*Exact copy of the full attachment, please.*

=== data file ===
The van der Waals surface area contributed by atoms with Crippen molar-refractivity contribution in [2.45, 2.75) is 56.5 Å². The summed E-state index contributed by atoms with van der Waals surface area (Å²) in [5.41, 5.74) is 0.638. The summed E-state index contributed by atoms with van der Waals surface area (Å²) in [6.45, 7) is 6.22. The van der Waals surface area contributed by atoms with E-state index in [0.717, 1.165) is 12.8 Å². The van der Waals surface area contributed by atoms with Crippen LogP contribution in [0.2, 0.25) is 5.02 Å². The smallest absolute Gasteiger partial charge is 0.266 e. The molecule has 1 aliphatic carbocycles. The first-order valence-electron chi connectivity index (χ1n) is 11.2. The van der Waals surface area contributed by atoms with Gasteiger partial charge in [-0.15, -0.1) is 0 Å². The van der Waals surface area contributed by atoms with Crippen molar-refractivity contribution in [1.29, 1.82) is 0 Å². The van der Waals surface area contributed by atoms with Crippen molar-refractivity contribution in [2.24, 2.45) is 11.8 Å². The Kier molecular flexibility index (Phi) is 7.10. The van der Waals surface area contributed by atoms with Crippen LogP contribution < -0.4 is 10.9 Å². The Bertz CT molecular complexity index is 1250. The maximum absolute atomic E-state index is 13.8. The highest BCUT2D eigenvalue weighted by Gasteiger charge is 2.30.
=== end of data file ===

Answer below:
The van der Waals surface area contributed by atoms with Crippen molar-refractivity contribution in [2.45, 2.75) is 56.5 Å². The summed E-state index contributed by atoms with van der Waals surface area (Å²) in [5.41, 5.74) is 0.638. The summed E-state index contributed by atoms with van der Waals surface area (Å²) in [6.45, 7) is 6.22. The van der Waals surface area contributed by atoms with E-state index in [0.717, 1.165) is 12.8 Å². The van der Waals surface area contributed by atoms with Crippen LogP contribution in [0.2, 0.25) is 5.02 Å². The smallest absolute Gasteiger partial charge is 0.266 e. The molecule has 1 aliphatic carbocycles. The first-order valence-electron chi connectivity index (χ1n) is 11.2. The van der Waals surface area contributed by atoms with Gasteiger partial charge in [-0.15, -0.1) is 0 Å². The van der Waals surface area contributed by atoms with Crippen molar-refractivity contribution in [1.29, 1.82) is 0 Å². The van der Waals surface area contributed by atoms with Crippen molar-refractivity contribution in [2.24, 2.45) is 11.8 Å². The Kier molecular flexibility index (Phi) is 7.10. The van der Waals surface area contributed by atoms with Crippen LogP contribution < -0.4 is 10.9 Å². The Bertz CT molecular complexity index is 1250. The maximum absolute atomic E-state index is 13.8. The highest BCUT2D eigenvalue weighted by Gasteiger charge is 2.30.